OBJECTIVE: To verify whether the treatment of brain oligometastases with whole-brain radiotherapy (WBRT) plus stereotactic radiotherapy (SRT) or surgical resection results in different outcomes.
METHODS: Files of patients affected by brain metastases submitted to surgical resection followed by WBRT (group A) or WBRT + SRT (group B) were retrospectively selected for this study. The two treatment groups were matched for the following potential prognostic factors: WBRT schedule, age, gender, performance status, tumor type, number of brain metastases, extra-cerebral metastases, and recursive partitioning analysis class (RPA). The outcomes of patients in both groups were evaluated in terms of toxicity, local control, and overall survival.
RESULTS: Total of 97 patients were selected (56 male; 42 female) who were respectively submitted to surgical resection followed by WBRT (group A, n = 50 patients) or WBRT + SRT (Group B, n = 47 patients). Median follow-up was 95 months (range, 8-171 months). The 1-year local control rates were 46.0% and 69.0% respectively. No significant difference in local tumor control was observed between group A and B (p = 0.10). Median overall survival was 15 and 19 months in group A and B, respectively. One-year survival was 56.0% and 62%, respectively. No difference was observed in the two groups (p = 0.40).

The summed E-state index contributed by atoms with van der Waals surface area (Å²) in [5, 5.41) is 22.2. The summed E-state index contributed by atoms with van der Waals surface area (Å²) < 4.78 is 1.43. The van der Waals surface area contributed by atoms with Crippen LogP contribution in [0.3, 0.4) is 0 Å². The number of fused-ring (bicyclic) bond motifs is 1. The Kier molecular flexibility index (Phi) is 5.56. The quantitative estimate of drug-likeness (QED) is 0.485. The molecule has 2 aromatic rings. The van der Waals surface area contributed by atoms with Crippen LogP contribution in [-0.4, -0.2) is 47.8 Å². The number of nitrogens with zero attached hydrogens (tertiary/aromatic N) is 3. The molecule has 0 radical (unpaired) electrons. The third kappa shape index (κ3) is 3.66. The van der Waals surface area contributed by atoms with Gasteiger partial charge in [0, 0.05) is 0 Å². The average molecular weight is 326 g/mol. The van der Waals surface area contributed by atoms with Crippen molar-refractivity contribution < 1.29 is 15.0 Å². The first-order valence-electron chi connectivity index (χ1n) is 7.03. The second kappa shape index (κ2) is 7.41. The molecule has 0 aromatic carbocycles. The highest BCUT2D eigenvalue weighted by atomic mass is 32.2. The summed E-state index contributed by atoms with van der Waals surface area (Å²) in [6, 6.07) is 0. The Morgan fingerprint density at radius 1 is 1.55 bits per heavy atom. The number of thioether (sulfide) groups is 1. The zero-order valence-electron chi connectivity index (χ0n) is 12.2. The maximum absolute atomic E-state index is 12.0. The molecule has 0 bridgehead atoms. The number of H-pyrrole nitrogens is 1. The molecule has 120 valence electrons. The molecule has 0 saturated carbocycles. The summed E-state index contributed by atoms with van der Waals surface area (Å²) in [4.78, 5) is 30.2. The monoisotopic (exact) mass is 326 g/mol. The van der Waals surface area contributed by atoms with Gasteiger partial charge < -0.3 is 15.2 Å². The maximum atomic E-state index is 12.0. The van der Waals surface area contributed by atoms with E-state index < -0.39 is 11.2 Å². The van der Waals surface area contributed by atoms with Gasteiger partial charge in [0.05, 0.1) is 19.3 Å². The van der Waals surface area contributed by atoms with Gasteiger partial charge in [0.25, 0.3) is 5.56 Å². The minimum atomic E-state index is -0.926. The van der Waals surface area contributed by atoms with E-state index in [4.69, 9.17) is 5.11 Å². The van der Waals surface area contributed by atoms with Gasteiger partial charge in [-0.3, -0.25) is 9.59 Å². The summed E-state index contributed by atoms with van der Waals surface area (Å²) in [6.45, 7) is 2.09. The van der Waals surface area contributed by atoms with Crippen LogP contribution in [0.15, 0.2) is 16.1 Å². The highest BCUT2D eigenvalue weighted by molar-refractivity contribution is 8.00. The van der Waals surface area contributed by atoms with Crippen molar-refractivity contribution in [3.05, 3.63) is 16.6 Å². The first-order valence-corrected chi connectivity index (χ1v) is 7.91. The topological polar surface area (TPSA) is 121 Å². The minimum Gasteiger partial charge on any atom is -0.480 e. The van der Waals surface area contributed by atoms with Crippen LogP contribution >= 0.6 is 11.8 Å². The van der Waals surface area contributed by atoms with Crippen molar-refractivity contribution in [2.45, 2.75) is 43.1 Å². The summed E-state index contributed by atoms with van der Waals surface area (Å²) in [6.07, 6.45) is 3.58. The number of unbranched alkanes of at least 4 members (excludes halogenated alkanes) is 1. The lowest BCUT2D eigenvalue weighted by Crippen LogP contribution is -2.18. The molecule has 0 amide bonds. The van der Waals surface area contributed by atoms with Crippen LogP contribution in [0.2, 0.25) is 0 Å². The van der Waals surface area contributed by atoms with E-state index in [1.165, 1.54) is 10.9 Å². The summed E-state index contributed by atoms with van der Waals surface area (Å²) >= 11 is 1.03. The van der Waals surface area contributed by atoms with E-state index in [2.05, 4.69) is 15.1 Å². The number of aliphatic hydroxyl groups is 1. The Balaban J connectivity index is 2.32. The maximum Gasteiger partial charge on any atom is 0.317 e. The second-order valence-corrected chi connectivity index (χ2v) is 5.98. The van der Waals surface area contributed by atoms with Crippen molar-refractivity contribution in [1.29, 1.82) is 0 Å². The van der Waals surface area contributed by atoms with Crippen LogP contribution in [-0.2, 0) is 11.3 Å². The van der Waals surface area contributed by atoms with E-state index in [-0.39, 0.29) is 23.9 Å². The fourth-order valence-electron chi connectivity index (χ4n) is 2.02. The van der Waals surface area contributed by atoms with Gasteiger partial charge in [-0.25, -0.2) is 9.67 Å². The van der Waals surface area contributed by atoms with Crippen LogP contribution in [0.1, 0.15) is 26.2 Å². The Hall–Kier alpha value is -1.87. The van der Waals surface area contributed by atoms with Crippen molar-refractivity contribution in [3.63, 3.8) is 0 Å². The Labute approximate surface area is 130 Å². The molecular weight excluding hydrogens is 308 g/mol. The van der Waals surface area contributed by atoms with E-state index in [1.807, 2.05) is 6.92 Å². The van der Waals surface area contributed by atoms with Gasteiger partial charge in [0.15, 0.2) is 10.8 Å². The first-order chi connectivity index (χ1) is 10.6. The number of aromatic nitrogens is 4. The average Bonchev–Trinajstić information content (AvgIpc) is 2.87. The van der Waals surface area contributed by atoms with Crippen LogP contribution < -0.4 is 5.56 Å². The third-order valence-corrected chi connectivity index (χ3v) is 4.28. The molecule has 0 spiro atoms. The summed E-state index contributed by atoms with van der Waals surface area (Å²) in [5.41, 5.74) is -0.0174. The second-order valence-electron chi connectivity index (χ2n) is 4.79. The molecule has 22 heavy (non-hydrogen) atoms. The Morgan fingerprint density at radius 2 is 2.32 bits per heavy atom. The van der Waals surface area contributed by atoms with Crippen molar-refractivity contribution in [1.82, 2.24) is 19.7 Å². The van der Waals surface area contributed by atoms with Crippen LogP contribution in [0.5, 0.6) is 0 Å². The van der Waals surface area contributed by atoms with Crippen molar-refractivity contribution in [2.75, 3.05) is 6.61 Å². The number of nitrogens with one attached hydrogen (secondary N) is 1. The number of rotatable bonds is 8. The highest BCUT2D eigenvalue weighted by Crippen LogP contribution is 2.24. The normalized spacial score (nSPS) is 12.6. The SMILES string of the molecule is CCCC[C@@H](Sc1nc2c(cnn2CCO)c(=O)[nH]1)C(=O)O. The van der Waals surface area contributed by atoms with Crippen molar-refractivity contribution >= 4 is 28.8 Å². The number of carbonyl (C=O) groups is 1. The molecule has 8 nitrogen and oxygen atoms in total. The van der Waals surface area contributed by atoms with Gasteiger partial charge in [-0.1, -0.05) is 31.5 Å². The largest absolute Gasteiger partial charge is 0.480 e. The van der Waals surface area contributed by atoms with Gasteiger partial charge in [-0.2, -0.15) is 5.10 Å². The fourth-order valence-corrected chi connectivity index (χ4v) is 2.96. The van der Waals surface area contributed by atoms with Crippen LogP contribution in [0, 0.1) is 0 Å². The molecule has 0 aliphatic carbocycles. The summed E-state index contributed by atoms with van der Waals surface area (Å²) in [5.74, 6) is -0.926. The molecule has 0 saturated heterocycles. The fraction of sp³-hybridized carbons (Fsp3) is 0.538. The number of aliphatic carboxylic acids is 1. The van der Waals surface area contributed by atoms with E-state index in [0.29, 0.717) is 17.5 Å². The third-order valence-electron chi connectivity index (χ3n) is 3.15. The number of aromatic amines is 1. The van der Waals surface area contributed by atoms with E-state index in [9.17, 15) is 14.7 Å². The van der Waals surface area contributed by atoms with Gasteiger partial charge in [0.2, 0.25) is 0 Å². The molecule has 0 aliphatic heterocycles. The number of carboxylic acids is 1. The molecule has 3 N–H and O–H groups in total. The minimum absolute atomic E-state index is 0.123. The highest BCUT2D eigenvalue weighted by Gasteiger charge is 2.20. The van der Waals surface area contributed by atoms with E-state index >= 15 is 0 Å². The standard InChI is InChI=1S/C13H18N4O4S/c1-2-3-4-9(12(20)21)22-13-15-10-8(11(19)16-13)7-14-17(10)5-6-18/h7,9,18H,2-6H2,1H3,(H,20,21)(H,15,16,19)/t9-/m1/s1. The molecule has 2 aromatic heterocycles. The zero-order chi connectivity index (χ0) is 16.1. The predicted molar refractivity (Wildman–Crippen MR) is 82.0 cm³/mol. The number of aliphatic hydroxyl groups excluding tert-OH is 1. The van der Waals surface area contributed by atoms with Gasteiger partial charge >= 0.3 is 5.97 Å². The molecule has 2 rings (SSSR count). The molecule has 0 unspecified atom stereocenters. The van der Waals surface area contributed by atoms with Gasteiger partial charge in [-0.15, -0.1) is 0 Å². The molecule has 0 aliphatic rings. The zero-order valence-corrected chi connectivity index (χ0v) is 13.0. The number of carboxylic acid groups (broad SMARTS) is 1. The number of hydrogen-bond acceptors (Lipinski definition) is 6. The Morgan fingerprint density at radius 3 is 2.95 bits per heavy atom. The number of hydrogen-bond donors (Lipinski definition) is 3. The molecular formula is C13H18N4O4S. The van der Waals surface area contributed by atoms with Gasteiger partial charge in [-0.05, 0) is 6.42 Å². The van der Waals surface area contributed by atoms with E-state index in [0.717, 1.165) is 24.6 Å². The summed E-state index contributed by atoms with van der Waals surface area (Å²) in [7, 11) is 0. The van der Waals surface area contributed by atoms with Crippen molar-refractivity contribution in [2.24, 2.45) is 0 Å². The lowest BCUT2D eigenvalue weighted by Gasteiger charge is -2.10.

CONCLUSION: Surgery remains the main therapeutic approach in symptomatic patients; nevertheless, our data support the use of WBRT plus SRT in one or two brain metastases smaller than 3 cm.